“Meanwhile the catechising of the parish was interrupted  and I sat in the pulpit when I preached.  But my soul rejoiced to observe, how my gracious God and Master still timed the hardest of my trouble, so as it had been designed, that it should be over before the Sabbath should return.  But with this trouble of my leg there was joined sore eyes, occasioned by my sitting in the bed writing, in the sunlight, on the Tuesday before the surgeon came: so that, for some nights, leg and eyes were to be buckled up with their respective applications at once; and one night a dint of the toothache joined them.  The callous substance was got away by degrees; and on 7th November at night, what day I had intimated from the pulpit a diet of catechising again, the sore appeared closed” (469-71).

“I observed the diet of catechising aforesaid: but the day was so very bad that few came to it, being at Kirkhop.  The week following I had another at Buccleugh. Considering my frailty, the season, and how Providence had, by the above-mentioned trial, carried me by the time I thought fittest for the utmost corners of the parish, I laid the matter before the Lord.  And rising early in the morning, I got a good seasonable day, visited a sick man by the way, had a full allowance of strength for my work of catechising, without failing of my spirits, and got home again with daylight. This merciful conduct of Providence was big in my eyes” (472).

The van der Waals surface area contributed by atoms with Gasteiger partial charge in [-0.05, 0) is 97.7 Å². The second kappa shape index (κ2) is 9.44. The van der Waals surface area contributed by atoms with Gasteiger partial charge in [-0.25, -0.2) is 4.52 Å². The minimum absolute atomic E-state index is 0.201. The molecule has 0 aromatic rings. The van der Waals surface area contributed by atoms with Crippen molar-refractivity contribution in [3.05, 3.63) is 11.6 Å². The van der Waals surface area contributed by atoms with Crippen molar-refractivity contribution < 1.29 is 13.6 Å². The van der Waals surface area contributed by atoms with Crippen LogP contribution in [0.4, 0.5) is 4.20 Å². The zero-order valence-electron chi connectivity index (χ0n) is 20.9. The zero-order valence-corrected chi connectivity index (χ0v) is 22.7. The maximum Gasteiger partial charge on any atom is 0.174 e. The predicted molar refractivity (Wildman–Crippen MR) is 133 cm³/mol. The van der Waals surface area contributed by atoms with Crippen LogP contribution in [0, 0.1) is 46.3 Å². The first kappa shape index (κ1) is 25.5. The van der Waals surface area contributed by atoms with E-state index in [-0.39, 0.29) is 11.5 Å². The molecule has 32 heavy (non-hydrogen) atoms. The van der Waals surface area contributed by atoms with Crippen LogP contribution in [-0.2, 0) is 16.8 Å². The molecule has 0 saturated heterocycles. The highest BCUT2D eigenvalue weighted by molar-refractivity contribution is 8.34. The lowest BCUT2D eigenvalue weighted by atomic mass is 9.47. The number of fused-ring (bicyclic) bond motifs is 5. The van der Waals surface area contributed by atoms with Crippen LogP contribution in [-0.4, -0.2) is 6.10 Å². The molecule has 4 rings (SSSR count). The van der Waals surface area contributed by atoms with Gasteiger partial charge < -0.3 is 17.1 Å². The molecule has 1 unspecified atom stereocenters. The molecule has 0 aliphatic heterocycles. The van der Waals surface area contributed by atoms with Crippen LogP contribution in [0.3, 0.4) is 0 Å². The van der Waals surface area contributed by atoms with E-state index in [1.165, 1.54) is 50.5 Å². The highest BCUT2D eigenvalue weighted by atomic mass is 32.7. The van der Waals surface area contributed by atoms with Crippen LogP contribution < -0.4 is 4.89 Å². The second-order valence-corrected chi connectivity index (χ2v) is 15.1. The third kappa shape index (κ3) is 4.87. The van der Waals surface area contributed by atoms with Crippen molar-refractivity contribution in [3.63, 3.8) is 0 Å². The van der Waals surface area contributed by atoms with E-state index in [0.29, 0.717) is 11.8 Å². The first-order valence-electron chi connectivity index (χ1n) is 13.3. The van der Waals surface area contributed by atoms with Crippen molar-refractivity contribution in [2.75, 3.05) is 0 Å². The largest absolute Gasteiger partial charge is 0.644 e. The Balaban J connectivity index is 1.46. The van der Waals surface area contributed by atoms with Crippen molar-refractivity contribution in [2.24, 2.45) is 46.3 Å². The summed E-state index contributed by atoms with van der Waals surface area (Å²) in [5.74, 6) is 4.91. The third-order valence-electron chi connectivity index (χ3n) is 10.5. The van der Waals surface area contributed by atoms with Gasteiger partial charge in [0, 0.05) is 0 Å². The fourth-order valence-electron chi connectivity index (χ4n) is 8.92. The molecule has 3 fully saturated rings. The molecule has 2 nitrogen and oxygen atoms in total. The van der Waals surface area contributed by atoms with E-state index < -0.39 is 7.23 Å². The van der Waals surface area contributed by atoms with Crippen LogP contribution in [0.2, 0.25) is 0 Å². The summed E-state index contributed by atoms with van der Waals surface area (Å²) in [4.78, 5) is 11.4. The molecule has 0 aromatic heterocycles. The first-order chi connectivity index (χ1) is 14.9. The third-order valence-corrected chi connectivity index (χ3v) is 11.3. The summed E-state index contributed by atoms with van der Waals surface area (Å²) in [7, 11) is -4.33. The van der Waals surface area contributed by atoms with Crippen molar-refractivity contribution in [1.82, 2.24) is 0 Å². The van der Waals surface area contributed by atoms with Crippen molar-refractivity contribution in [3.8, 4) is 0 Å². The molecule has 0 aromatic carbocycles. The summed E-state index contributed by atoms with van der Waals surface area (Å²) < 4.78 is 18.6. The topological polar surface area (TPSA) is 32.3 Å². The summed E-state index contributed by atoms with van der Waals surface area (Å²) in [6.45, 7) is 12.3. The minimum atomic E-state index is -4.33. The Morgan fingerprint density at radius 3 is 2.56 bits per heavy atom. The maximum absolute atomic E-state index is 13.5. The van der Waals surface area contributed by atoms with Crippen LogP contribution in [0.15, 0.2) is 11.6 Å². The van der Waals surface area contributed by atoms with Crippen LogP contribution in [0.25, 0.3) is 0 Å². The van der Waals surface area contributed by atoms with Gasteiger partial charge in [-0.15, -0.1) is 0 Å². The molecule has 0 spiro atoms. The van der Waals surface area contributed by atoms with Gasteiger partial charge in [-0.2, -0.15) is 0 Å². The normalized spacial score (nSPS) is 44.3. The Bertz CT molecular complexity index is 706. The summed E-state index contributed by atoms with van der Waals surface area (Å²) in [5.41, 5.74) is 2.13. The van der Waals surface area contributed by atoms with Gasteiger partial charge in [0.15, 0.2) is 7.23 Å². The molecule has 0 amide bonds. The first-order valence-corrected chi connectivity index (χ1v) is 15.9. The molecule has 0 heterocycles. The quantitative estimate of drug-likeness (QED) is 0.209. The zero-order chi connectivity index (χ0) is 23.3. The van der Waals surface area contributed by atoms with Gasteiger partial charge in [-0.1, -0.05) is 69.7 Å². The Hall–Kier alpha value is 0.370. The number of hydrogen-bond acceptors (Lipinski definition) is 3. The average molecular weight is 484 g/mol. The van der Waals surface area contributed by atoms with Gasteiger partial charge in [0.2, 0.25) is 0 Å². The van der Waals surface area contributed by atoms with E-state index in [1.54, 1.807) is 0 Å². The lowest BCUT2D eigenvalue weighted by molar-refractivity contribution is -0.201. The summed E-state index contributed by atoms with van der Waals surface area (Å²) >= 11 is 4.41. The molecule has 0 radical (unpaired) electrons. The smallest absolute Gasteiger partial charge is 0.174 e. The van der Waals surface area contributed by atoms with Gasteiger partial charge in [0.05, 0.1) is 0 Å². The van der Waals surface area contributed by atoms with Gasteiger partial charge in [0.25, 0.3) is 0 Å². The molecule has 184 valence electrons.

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If you’re Reformed, passionate about evangelism, and not such a ‘frozen chosen’ that you can indulge in a good laugh, then you really need to read about Aeneas Sage.  Sage was a Presbyterian minister in the 18th century Scottish Highlands, then a very rough and Roman Catholic region.  Sage was a Samsonesque figure, somewhat larger than life.  The following is a delightful vignette from his heroic ministry, taken from The Scot of the eighteenth century: his religion and his life, by John Watson (1907).  I’m not sure if it is apocryphal – but it sure is enjoyable!